The Impact of Indian Ocean Salt on The End of The Last Ice Age
Category Science Wednesday - May 17 2023, 06:35 UTC - 9 months ago According to a new study, the end of the last ice age that began roughly 15,000 years ago was influenced by the arrival of warm and super salty water from the Indian Ocean into the Atlantic Ocean. Scientists from St Andrews and Cardiff Universities reconstructed the ocean temperature and salinity of the ice age cycle over a period of 1.5 million years and analyzed fossil shells from 40-meter-long core of deep-sea mud for chemical fingerprints to come to this conclusion.
Wednesday - May 17 2023, 06:35 UTC - 9 months ago
According to a new study, the end of the last ice age that began roughly 15,000 years ago was influenced by the arrival of warm and super salty water from the Indian Ocean into the Atlantic Ocean. Scientists from St Andrews and Cardiff Universities reconstructed the ocean temperature and salinity of the ice age cycle over a period of 1.5 million years and analyzed fossil shells from 40-meter-long core of deep-sea mud for chemical fingerprints to come to this conclusion.
The coldest conditions struck our planet during the Ice Age period. For decades, scientists have been trying to identify different underlying factors that eventually contributed to the end of the Ice Age.
Now, new research has provided another possible explanation for the end of the ice age.
According to the study, the arrival of warm, super salty water into the Atlantic Ocean from the Indian Ocean may have contributed to the end of the last ice age around 15,000 years ago.
Researchers from St Andrews and Cardiff Universities came to this conclusion after examining the ancient fossil shells. "We discovered more than ten years ago that the end of the ice age saw a massive pulse in Atlantic currents, which helped usher in warmer inter-glacial conditions. Our new study shows that the salt that helped make these currents so dense and powerful was sourced from more than 10,000km away in the Indian Ocean," said Professor Steve Barker, one of the study authors, in a statement.
For this study, the team went down the history road by reconstructing the ocean temperature and salinity of the ice age cycle of the last 1.5 million years. The findings revealed that during the peak time of each ice age, the Indian Ocean's waters became extremely salty. The study discovered that until the end of the last ice age, salty water was restricted to the Indian Ocean, but changes in winds and currents allowed it to flood into the Atlantic.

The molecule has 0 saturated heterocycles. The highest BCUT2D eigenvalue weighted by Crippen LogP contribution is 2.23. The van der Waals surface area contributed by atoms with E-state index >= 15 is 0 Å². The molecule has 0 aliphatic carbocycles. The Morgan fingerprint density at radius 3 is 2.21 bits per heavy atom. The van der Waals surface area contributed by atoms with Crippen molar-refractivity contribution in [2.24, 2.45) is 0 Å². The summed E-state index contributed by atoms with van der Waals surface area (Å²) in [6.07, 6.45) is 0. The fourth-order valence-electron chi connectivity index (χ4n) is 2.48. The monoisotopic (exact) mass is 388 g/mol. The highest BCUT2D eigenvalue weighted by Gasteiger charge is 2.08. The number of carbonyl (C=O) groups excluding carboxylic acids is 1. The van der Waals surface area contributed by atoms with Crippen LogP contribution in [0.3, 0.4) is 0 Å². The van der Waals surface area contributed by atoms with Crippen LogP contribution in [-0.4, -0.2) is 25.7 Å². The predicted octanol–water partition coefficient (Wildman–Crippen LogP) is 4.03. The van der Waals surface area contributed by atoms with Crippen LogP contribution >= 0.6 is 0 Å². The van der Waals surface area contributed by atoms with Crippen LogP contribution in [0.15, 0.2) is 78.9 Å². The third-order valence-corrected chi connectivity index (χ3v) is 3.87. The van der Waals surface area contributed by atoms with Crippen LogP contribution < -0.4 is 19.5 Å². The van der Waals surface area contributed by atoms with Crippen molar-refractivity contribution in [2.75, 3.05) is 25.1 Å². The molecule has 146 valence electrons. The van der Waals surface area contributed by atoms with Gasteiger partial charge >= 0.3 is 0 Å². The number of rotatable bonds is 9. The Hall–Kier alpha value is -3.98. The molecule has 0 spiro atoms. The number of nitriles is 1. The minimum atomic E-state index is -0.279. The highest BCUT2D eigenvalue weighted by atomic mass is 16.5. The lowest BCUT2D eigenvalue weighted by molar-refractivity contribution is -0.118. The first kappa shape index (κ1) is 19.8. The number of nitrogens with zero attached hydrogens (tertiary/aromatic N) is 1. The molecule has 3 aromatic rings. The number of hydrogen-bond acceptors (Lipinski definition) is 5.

"Under the hot sunshine of the subtropics, seawater evaporates and gets saltier. Typically in the Indian Ocean, this salt is diluted by fresher waters flowing in from the Pacific, but during the ice ages this current was cut off by a drop in sea level, so the salt could build up undiluted," explained Sophie Nuber, the lead author of this study, in an official statement.
This study was made possible thanks to the chemical fingerprints locked in microscopic fossil shells. These fossils were recovered from the 40-meter-long core of deep-sea mud. The measurement enabled the reconstruction of the temperature and salinity of the seawater in which the shells grew.
Dr. James Rae, from the University of St Andrews, said, "Our work shows how different parts of the climate system are surprisingly inter-connected. Changes in circulation and salinity in one part of the ocean can have huge impacts on the other side of the planet, so we need to stop global warming to prevent further disruption to these critical circulation systems." .
The results have been published in the journal Nature.
Study abstract: The Indian Ocean provides a source of salt for North Atlantic deep-water convection sites, via the Agulhas Leakage, and may thus drive changes in the ocean's overturning circulation. However, little is known about the salt content variability of Indian Ocean and Agulhas Leakage waters during past glacial cycles and how this may influence circulation. Here we show that the glacial Indian Ocean surface salt budget was notably different from the modern, responding dynamically to changes in sea level. Indian Ocean surface salinity increased during glacial intensification, peaking in glacial maxima. We find that this is due to rapid land exposure in the Indonesian archipelago induced by glacial sea-level lowering, and we suggest a mechanistic lagged Southern Hemisphere ice-volume forcing response. Our results imply that large northward salt transport from the glacial Indian Ocean, via the Agulhas Leakage, may have been a key factor in weakening the overturning circulation near the end of the last deglaciation, and thus possibly favoured the transition from glacial to interglacial climate.